Coming across $20,000 is great, but if you have existing debt, you should probably prioritize paying down your debt. Investing in an index fund, as we mentioned above, can be a generally good idea. But when you have debt that is growing at a guaranteed rate of 18 percent per year (common for many credit cards, auto loans, student loans, and other types of debt), you have to prioritize debt over an investment that could only possibly generate 10 percent per year.
In other words, it’ll be a good idea to prioritize your most damaging sources of debt—as measured by APR. If you do have $20,000 available to invest, consider starting by paying down your high-interest sources of debt.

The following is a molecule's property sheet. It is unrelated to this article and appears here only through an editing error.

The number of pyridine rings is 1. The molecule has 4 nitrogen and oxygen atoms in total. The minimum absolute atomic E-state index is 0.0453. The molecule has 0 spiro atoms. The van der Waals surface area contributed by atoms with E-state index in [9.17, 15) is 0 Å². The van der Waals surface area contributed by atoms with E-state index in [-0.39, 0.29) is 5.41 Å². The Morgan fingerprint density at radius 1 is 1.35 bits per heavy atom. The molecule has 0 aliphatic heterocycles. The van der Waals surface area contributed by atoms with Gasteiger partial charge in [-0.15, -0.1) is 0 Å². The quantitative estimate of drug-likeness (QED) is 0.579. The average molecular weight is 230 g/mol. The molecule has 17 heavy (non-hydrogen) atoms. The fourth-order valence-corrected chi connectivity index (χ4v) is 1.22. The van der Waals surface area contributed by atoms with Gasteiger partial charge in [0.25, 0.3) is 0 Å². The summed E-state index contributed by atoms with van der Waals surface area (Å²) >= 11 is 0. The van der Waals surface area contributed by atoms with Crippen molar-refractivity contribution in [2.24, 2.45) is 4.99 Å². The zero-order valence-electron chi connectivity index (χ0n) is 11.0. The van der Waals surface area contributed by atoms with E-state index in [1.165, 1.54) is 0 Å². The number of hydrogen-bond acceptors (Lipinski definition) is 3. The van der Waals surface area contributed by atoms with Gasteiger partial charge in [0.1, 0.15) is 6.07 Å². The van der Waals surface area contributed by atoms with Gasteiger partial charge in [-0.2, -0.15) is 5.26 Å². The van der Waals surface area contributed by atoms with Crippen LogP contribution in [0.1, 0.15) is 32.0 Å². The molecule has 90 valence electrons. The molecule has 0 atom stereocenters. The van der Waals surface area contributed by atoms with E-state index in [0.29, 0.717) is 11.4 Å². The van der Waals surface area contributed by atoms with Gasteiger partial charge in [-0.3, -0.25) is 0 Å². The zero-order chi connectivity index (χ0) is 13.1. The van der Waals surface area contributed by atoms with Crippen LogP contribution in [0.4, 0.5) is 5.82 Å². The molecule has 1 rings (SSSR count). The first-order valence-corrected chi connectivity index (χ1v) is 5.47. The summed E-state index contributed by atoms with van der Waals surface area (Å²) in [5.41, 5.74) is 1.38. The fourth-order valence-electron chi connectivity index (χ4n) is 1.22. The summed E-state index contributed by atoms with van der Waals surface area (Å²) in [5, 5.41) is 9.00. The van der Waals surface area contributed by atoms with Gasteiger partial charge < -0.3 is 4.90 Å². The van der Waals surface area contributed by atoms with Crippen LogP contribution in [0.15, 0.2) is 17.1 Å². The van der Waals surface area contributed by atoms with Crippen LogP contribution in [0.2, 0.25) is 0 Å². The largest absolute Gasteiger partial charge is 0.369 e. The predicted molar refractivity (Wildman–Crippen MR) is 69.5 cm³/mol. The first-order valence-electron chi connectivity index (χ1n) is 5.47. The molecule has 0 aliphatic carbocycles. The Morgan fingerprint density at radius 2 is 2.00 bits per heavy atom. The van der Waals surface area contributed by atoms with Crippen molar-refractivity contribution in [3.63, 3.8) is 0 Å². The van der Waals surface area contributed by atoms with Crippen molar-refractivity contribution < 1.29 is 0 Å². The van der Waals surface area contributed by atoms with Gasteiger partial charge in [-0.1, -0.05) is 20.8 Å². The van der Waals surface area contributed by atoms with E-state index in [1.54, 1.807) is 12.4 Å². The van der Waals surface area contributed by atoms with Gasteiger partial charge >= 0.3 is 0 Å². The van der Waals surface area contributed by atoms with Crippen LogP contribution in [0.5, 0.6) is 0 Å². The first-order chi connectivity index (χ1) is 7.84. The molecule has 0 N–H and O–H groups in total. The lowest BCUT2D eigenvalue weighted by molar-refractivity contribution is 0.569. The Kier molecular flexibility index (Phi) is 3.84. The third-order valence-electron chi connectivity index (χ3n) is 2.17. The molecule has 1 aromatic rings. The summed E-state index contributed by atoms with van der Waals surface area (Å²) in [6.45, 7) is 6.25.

Option Six: Choose a Conservative Investment Option
Generally, you want your investments to generate more growth than the national inflation rate, which recently hit 8.5 percent per year. However, if you are risk-averse, you might sacrifice additional growth to preserve your capital.
While there are no investments that will be guaranteed to yield more than the national inflation rate, there are quite a few that will be more productive than putting your money in a savings account (which probably pays almost zero percent per year). Investing in federal bonds, certificates of deposit (CD), and other “conservative” investments, at the very least, will be better than keeping your money in basic savings.
The investment that makes the most sense for you will depend on many factors, including your risk tolerance, long-term financial goals, liquidity, and many other factors. Be sure to explore all available options before making any final decisions.